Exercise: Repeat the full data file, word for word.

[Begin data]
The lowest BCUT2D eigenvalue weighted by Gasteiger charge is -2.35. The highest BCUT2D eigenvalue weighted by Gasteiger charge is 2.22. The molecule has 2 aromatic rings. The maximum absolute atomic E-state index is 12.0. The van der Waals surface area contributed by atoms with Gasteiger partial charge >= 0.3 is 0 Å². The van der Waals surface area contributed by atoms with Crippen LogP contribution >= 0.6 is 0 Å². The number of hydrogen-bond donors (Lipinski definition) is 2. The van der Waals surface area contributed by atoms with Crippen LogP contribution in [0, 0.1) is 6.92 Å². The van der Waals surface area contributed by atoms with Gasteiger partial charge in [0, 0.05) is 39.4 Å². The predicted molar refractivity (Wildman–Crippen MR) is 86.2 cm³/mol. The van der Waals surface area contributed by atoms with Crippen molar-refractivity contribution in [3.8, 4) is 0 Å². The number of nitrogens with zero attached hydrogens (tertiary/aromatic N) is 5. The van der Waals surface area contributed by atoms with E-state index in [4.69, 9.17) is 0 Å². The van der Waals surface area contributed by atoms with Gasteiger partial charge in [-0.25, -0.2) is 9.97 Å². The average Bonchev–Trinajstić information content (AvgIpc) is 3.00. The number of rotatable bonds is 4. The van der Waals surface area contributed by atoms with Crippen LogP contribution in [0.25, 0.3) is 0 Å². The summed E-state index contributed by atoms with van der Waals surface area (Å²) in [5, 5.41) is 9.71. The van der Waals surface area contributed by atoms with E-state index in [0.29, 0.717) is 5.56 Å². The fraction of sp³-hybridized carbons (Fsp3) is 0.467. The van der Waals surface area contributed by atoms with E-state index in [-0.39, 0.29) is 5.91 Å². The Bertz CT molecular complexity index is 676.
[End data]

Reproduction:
The lowest BCUT2D eigenvalue weighted by Gasteiger charge is -2.35. The highest BCUT2D eigenvalue weighted by Gasteiger charge is 2.22. The molecule has 2 aromatic rings. The maximum absolute atomic E-state index is 12.0. The van der Waals surface area contributed by atoms with Gasteiger partial charge >= 0.3 is 0 Å². The van der Waals surface area contributed by atoms with Crippen LogP contribution >= 0.6 is 0 Å². The number of hydrogen-bond donors (Lipinski definition) is 2. The van der Waals surface area contributed by atoms with Crippen LogP contribution in [0, 0.1) is 6.92 Å². The van der Waals surface area contributed by atoms with Gasteiger partial charge in [0, 0.05) is 39.4 Å². The predicted molar refractivity (Wildman–Crippen MR) is 86.2 cm³/mol. The van der Waals surface area contributed by atoms with Crippen molar-refractivity contribution in [3.8, 4) is 0 Å². The number of nitrogens with zero attached hydrogens (tertiary/aromatic N) is 5. The van der Waals surface area contributed by atoms with E-state index in [4.69, 9.17) is 0 Å². The van der Waals surface area contributed by atoms with Gasteiger partial charge in [-0.25, -0.2) is 9.97 Å². The average Bonchev–Trinajstić information content (AvgIpc) is 3.00. The number of rotatable bonds is 4. The van der Waals surface area contributed by atoms with Crippen LogP contribution in [0.25, 0.3) is 0 Å². The summed E-state index contributed by atoms with van der Waals surface area (Å²) in [5, 5.41) is 9.71. The van der Waals surface area contributed by atoms with E-state index in [0.29, 0.717) is 5.56 Å². The fraction of sp³-hybridized carbons (Fsp3) is 0.467. The van der Waals surface area contributed by atoms with E-state index in [-0.39, 0.29) is 5.91 Å². The Bertz CT molecular complexity index is 676.